A successful NPS/FOTS partnership, Trails Forever supports the work of skilled trail crews to restore and rehabilitate trails, improving safety and sustainability for years to come. A new program recently introduced by FOTS called Forever Places will support a permanently funded historic preservation crew with an endowment goal of $9 million.
A fourth primary park partner, Discover Life in America, is on a mission to discover, understand, and conserve biological diversity in the Smokies, positioning itself as the park’s nonprofit science arm. In 2023, DLiA will celebrate 25 years during which it has more than doubled the park’s known species—from around 9,000 to more than 21,000 species found to exist within the park’s diverse habitats. Of that number, 1,049 are completely new to science.
|Constructed in 1889, Little Cataloochee Church remains as a beloved emblem of cultural heritage in Great Smoky Mountains National Park. Friends of the Smokies’ Forever Places initiative seeks to provide funding to ensure that such historic structures aren’t lost forever. Photo by David Huff Creative.|
“You can't protect species if you don't know they exist,” said DLiA Executive Director Todd Witcher, “so the first step is the discovery, but we also have to determine species rarity and their roles in the ecosystem, and how that changes over time, so the park can better manage this unique space—a globally disappearing temperate rainforest. We've accomplished loads, but there is much more work to do here—and everywhere—when it comes to biodiversity conservation.”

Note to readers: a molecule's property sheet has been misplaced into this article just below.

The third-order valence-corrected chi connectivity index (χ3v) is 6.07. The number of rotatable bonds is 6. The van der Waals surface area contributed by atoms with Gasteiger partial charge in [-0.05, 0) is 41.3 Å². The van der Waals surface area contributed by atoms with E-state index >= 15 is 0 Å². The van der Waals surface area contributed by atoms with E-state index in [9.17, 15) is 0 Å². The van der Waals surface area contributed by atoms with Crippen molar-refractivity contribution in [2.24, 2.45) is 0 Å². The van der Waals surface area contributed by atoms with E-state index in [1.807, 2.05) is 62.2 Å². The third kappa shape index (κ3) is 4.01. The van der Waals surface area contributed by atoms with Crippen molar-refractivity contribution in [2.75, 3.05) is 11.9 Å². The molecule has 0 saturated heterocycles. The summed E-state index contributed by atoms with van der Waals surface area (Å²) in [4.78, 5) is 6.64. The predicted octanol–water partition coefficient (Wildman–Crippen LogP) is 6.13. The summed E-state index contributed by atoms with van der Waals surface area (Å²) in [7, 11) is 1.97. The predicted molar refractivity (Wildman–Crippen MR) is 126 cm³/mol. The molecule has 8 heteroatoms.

DLiA’s newest initiative, Smokies Most Wanted, calls on the public to submit observations of lifeforms in the park through a simple phone app called iNaturalist and has already achieved more than 80 new park records.
These four nonprofit partner organizations work together with the National Park Service to ensure they are supporting the park in a complementary fashion, and there are enough unmet needs to go around.
“There’s an old adage that says, ‘No one person can do everything, but everybody can do something.’ That’s how I feel about the support and collaboration that the park receives from its four primary partners: Great Smoky Mountains Association, Friends of the Smokies, Great Smoky Mountains Institute at Tremont, and Discover Life in America,” said Superintendent Cassius Cash. “It takes all of their combined missions working together to meet the needs of today’s visitors as we usher in the next generation of users, supporters, advocates…and even employees for the next century.”
Valerie Polk is a videographer and publications associate for Great Smoky Mountains Association. Reach her at email@example.com